tiny houseThe other morning my 17 year old son stated it would be cool to live in one of those tiny houses that are popping up. It didn’t really surprise me. He has always expressed an interest in living simply, providing for himself from the land, being bound up with nature for survival. Sometimes I wonder if there are others his age who are feeling the same need for freedom from our consumer society–youth and young adults who want to escape the marketing ploys and the ‘climb-the-ladder’ mentality of the American way of life. People who want to live with purpose that they determine, not held to a standard of success that is manufactured by a society obsessed with money and power. I know there are people who are already living this lifestyle. What if it became our cultural norm–less stuff, more purpose?

I took notice as I filled my car with items to donate to the rummage sale.  Where would I put everything if a tiny house was my living space? What things did I really need? What treasures did I want to hold on to? What would serve my purpose and define success on my terms? What do those words – purpose and success – even mean to me?

From the looks of our sanctuary right now, society-at-large is not ready for this shift. Mounds of items have arrived over the past 3 days, filling the sanctuary and foyer and spilling into the hallways and front porch. It is obvious that some are items that we have outgrown or replaced with the newer version. Some things are just in the way as we redecorate or repurpose a room in our homes. And of course it is better to sell things off than dump stuff in the landfill, especially if they will be used by another family. Yet, each year we have more stuff that gets removed from our homes and donated to charity and many times I hear people comment “I don’t know where it all comes from.”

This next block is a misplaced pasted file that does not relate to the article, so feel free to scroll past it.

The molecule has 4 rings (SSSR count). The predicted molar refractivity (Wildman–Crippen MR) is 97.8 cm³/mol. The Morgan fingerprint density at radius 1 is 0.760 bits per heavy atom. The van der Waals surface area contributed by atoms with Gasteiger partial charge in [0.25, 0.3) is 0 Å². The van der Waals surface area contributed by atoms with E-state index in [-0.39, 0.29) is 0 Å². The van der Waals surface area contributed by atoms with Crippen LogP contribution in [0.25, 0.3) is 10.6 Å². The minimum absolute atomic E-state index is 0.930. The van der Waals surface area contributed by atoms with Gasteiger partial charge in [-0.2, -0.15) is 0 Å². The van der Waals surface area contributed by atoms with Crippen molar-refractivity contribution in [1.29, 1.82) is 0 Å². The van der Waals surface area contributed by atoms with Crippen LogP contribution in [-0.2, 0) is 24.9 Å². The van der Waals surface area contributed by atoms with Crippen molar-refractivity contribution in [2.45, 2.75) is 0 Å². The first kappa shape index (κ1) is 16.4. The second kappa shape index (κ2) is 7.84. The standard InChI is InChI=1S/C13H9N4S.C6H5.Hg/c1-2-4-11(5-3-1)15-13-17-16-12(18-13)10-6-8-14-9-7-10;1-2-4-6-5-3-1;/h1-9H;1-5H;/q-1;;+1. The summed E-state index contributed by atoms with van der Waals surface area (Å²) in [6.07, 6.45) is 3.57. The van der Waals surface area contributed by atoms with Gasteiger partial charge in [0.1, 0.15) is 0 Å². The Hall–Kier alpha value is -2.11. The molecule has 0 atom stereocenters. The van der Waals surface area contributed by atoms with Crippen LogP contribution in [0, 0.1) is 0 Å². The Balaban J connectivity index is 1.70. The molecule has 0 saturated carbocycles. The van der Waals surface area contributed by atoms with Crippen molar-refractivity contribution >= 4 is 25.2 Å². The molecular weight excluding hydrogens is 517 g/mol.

We know where things come from. We buy them or they are gifts from friends and family.  It seems to be a constant battle between more and less. We need this, but wouldn’t it be nice to not have so much stuff to dust, store, insure….And I’m just as guilty as the next person.

The tiny house movement and comments from the younger generations give me hope that there will soon be a paradigm shift where living a life of purpose and service will mean more than accumulating wealth and more stuff. This Earth Day, as I prepare to move to a new home, I am taking time to rethink my needs and wants – to look at the impact my consumption has on the planet. Some people refer to it as simplifying their lives. It sure isn’t simple for me, but I invite you to join me in the journey.

In community,

Carrie Krause